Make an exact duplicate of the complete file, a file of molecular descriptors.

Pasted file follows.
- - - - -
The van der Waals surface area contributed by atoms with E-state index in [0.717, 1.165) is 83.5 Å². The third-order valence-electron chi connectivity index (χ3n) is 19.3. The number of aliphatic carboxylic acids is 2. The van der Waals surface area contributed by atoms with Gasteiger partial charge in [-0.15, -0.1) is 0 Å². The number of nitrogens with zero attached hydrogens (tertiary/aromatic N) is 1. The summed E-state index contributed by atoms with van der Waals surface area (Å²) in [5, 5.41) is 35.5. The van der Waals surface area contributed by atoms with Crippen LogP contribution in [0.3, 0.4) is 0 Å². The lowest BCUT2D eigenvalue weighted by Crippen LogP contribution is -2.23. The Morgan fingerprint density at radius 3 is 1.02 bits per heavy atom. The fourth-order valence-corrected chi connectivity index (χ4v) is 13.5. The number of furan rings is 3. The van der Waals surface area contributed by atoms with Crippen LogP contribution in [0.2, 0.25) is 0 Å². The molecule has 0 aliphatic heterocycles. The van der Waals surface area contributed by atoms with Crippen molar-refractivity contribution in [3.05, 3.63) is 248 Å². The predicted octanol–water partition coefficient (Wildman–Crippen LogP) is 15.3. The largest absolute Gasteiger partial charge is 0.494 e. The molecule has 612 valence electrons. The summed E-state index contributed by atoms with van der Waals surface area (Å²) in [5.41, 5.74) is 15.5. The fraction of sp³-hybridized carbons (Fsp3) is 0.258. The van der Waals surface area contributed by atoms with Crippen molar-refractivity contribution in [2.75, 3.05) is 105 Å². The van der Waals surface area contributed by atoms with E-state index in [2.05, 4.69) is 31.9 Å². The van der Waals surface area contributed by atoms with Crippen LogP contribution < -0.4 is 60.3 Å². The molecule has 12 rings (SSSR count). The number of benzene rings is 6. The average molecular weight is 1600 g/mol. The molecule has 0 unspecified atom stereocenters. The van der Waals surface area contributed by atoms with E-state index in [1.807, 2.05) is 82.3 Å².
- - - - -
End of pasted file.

The van der Waals surface area contributed by atoms with E-state index in [0.717, 1.165) is 83.5 Å². The third-order valence-electron chi connectivity index (χ3n) is 19.3. The number of aliphatic carboxylic acids is 2. The van der Waals surface area contributed by atoms with Gasteiger partial charge in [-0.15, -0.1) is 0 Å². The number of nitrogens with zero attached hydrogens (tertiary/aromatic N) is 1. The summed E-state index contributed by atoms with van der Waals surface area (Å²) in [5, 5.41) is 35.5. The van der Waals surface area contributed by atoms with Crippen LogP contribution in [0.3, 0.4) is 0 Å². The lowest BCUT2D eigenvalue weighted by Crippen LogP contribution is -2.23. The Morgan fingerprint density at radius 3 is 1.02 bits per heavy atom. The fourth-order valence-corrected chi connectivity index (χ4v) is 13.5. The number of furan rings is 3. The van der Waals surface area contributed by atoms with Crippen LogP contribution in [0.2, 0.25) is 0 Å². The molecule has 0 aliphatic heterocycles. The van der Waals surface area contributed by atoms with Crippen molar-refractivity contribution in [3.05, 3.63) is 248 Å². The predicted octanol–water partition coefficient (Wildman–Crippen LogP) is 15.3. The largest absolute Gasteiger partial charge is 0.494 e. The molecule has 612 valence electrons. The summed E-state index contributed by atoms with van der Waals surface area (Å²) in [5.41, 5.74) is 15.5. The fraction of sp³-hybridized carbons (Fsp3) is 0.258. The van der Waals surface area contributed by atoms with Crippen molar-refractivity contribution in [2.75, 3.05) is 105 Å². The van der Waals surface area contributed by atoms with E-state index in [2.05, 4.69) is 31.9 Å². The van der Waals surface area contributed by atoms with Crippen LogP contribution < -0.4 is 60.3 Å². The molecule has 12 rings (SSSR count). The number of benzene rings is 6. The average molecular weight is 1600 g/mol. The molecule has 0 unspecified atom stereocenters. The van der Waals surface area contributed by atoms with E-state index in [1.807, 2.05) is 82.3 Å².